Huge Nuclear Tax for Germany?


"Potential 2.3bn nuclear tax. . .for nuclear operators to bear."

The German Ministry of Finance has envisaged an additional 2.3 billion (US$2.8 bn) per year 'windfall tax' on nuclear operators as part of the 2011 federal budget and its financial plan up to 2014.

The government justified the additional tax on the basis of the extra profits earned by the nuclear operators, following increased electricity prices as a result of the additional costs of carbon emissions in the sector borne by fossil fuel users.

According to the Ministry, the charge "will be necessary, as part of an overall energy concept, to prolong the operational life of nuclear power plants." At a time when Germany is looking for tens of billions of euros in budget savings, the ministry said that the money will be used to meet nuclear-decommissioning and final-repository costs.

German nuclear power plants are currently limited by a set of generation quotas that effectively limit reactor lives to an average of 34 years compared to an economic life of up to 60. This has been under review since the general election of September 2009 resulted in a coalition government free from anti-nuclear parties.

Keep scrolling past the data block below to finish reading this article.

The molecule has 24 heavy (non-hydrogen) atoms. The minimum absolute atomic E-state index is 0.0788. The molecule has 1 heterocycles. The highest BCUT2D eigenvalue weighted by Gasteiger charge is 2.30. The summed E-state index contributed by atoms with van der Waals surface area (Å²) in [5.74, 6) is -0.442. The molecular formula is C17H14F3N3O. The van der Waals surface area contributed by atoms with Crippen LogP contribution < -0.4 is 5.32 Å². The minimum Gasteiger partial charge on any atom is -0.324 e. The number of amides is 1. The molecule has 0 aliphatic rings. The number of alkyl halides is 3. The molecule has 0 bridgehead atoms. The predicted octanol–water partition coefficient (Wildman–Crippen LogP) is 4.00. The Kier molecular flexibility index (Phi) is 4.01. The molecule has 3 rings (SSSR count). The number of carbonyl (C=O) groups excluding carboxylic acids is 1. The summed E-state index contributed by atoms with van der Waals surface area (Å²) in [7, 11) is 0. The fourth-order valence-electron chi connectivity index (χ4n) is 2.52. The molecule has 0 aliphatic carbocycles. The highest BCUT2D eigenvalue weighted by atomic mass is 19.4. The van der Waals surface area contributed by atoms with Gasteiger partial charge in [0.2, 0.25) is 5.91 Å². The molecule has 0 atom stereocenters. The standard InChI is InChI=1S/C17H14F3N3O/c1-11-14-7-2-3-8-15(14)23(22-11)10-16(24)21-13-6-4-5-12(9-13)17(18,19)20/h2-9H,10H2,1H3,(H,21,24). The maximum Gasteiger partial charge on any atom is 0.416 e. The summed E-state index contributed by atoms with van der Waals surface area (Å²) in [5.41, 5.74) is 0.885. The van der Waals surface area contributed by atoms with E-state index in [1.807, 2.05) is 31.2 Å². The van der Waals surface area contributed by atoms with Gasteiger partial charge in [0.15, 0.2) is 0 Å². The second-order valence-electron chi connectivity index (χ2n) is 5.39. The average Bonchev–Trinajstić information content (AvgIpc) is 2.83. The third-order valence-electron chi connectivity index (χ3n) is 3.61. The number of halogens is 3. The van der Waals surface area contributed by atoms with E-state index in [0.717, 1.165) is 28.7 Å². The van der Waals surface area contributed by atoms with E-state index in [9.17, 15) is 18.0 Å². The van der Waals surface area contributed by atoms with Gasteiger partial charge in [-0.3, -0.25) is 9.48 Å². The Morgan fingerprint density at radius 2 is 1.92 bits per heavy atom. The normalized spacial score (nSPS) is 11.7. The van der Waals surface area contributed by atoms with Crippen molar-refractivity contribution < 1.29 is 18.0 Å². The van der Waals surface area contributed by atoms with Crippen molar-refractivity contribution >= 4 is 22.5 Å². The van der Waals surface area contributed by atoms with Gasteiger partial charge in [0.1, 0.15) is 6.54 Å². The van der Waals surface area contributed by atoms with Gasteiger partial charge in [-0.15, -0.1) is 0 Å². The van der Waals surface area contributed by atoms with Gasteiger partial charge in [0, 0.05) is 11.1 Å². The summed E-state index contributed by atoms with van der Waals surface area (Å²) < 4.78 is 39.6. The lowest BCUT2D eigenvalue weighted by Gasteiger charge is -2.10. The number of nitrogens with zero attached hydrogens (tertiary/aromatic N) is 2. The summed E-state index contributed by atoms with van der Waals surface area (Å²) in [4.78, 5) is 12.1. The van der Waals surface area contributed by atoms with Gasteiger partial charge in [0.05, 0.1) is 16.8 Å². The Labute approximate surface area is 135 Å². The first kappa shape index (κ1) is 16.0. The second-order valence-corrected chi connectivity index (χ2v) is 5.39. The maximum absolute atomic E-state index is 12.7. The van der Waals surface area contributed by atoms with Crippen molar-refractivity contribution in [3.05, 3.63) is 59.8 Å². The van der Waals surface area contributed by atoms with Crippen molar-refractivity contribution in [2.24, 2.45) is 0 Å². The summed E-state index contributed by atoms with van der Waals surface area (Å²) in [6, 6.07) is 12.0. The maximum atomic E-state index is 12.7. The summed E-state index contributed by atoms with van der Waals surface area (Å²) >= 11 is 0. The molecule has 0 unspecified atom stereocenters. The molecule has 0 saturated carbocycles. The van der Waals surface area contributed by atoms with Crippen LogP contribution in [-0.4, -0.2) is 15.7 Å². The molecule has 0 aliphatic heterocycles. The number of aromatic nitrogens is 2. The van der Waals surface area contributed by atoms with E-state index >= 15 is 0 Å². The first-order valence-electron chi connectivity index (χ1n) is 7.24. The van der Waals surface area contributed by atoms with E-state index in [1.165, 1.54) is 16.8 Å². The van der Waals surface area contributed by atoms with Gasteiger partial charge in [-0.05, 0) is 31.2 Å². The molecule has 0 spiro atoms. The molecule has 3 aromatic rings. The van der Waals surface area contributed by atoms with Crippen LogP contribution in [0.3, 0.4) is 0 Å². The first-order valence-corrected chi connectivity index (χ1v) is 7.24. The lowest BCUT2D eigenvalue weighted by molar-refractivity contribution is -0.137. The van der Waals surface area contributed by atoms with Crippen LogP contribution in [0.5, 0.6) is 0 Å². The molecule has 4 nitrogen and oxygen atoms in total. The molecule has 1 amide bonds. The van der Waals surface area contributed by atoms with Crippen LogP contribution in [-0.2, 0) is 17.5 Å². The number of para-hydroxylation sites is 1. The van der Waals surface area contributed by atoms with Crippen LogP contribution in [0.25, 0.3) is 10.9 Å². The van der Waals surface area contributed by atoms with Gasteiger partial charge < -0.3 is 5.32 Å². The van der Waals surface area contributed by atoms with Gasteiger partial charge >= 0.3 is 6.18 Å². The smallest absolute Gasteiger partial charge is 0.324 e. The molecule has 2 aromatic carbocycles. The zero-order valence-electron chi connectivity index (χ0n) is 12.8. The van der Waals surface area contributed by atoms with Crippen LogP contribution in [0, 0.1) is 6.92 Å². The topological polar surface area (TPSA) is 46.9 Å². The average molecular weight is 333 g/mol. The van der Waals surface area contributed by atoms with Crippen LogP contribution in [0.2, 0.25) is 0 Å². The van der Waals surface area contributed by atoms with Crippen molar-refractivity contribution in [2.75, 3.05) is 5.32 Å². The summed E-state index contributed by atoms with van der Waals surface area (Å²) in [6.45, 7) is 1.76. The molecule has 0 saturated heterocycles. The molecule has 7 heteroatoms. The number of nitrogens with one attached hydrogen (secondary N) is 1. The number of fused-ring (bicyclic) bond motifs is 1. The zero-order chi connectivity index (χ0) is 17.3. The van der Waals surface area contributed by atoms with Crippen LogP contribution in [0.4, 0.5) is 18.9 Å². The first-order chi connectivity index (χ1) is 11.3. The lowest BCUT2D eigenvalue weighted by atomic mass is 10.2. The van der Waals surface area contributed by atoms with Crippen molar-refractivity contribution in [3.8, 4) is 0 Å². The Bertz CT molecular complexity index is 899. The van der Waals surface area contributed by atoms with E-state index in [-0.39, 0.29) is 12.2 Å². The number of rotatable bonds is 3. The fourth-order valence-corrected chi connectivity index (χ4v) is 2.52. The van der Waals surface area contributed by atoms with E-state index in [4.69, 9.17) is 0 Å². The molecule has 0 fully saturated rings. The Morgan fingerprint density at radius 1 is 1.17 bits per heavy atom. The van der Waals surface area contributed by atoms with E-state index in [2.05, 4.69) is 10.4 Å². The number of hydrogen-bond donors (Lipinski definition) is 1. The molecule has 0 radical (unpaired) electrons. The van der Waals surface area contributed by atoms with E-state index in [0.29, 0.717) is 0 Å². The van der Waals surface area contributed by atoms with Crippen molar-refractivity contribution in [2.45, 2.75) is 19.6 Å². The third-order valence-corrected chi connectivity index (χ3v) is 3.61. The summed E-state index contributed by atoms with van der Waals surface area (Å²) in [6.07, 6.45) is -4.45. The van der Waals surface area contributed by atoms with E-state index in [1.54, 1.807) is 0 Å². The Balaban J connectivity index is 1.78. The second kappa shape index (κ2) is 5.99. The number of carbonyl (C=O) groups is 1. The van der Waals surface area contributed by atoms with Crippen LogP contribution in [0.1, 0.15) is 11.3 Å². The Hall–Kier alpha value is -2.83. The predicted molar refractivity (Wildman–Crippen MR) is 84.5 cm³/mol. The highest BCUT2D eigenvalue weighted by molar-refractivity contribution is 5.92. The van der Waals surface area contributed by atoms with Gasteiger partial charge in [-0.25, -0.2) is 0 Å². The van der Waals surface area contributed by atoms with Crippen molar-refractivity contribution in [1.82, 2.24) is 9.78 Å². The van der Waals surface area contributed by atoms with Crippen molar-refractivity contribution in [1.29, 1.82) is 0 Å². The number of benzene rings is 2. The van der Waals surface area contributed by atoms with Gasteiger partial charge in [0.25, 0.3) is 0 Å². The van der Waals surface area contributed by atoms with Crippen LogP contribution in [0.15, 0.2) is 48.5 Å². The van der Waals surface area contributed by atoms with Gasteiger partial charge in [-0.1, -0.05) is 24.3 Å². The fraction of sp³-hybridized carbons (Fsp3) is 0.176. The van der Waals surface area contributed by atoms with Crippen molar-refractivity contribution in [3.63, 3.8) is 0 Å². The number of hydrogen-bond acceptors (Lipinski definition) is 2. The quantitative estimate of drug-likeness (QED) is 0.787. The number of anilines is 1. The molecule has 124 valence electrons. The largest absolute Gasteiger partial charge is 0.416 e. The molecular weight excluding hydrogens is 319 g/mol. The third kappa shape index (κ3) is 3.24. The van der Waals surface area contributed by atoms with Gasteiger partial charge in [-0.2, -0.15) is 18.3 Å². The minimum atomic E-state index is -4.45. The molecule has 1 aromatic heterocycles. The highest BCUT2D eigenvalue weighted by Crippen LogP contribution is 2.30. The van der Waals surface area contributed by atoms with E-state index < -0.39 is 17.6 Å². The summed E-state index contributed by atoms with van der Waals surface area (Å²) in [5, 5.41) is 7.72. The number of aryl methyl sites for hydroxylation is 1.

The German government concluded that changes to the phase-out, dubbed 'life extension', will require the nuclear operators to 'share' a relatively large proportion of the additional earnings derived from nuclear life extensions. The potential 2.3 billion nuclear tax is, thus, not being linked to changing the phase-out but positioned instead as a tax on nuclear fuel and, therefore, an additional cost for the nuclear operators to bear.

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